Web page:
Saturday, 12 December 2009

Waiting for the Telegram

In print the short story can be spare and effective, but in the face of stiff competition from other media it is no longer hugely popular. In his collection of TV monologues, Talking Heads, Alan Bennett has devised a TV format which is very similar to the short story form in its impact, and with the same demands on the writer for economy. Each story is told by a single actor, talking straight to the camera and telling the story. When talking to strangers intimacies can be revealed which cannot be shared with family or friends.

In Waiting for the Telegram Violet tells her story. She is played by veteran actor Thora Hird. Violet is a lady in her nineties, if she lives long enough she’ll receive a telegram from the Queen congratulating her on her hundredth birthday. The story looks back over her long life and the priority that her failing mind has given to various events. This is a brilliantly constructed piece which unfolds most elegantly, which you can see here. Waiting_for_the_Telegram

Violet is hospitalised with some other elderly people and often has trouble finding words. She's been coached to describe a thing when she can't remember the word. Using this method women's breasts become,
                                 "Them two things with pink ends that men like."

Alan Bennett uses this device to put the telegram into an additional context. When Violet can't find the word for telegram she has the line -

            "What is it now? Lad comes on a bike. Folks stood at the door weeping."

Commercial telegram operation began in 1839 and telegrams were used to mark great events in family life. Births, marriages and deaths were announced by telegram. In the First World War the first news that a loved one had been killed came via a telegram. Violet’s generation was promised a war to end wars in 1914 and the memory of the loss of so many young men is still vivid to her.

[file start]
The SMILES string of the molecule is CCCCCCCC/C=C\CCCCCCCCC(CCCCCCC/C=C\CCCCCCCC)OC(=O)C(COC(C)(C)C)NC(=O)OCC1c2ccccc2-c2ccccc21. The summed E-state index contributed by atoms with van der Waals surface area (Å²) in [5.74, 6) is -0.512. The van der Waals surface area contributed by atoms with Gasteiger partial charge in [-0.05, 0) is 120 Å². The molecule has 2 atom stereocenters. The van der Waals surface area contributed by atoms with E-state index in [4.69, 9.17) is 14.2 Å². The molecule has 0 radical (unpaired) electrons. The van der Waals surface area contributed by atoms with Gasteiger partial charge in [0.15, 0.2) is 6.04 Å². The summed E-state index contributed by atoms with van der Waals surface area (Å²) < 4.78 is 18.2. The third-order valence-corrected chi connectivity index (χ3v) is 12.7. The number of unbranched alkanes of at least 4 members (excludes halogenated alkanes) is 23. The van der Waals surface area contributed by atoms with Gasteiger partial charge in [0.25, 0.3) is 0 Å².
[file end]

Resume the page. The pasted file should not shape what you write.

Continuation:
When she's asked, "What war?"
She snaps back angrily, "The proper war. When all the young lads got killed. Never again. That war."

Despite the loss of more recent memories she can still remember the last time she saw her sweetheart. He and her had been left alone together on his last night before he went off to war. Somehow Violet’s sense of propriety, or her shyness, inhibited her. Her sweetheart went off to war unsatisfied. She has regretted this ever since.

And this is a masterly performance from Thora Hird. Almost ninety at the time, and playing a character ten years older. As the tale unfolds she deftly switches voices to recite the words of the nurses and the other inmates. And, despite the sadness of the tale, Bennett still gives Hird a few funny, surrealistic yet typically northern lines. She delivers these with superb timing. - Violet is recalling how Rennie, another elderly, deluded lady inmate who is always telling people that she’s waiting for a taxi.

"Rennie, where is this taxi going to take you?" Violet asks her.

"To my mam and dad's in 1947." says Rennie.

"Well if he can take you there I bet he does a spanking trade."

We hear of the indignities that the elderly patients are subject to: being dressed in the wrong clothes, even given the wrong teeth. But we see the affection that Violet feels for some of the staff. And in particular one of the male nurses, Francis. And we discover that a lady of ninety can still look at a young man's body and admire it.

Then, at the end, after Rennie has died, "well he (the taxi) came in the end." Her nurse friend Francis dies too. By now Violet has had enough, we sense that she won't last much longer.

A telegram brought the United States into the First World War and finally brought the massive slaughter to a close. The Zimmerman telegram was an encrypted communication between the German Foreign Secretary and the German ambassador in Washington. It was intercepted by the British and decrypted by Room 40, Britain’s cipher decryption centre. The conflict finally ended in 1918. Yet it was only twenty two years later that the lie of a war to end wars was revealed and the Second World War started.

Bennett finds a new way with the short story form that was hugely popular in 1918. He gives it a facelift and preserves the superb performance of a fine actor. Waiting for the Telegram is something very special.

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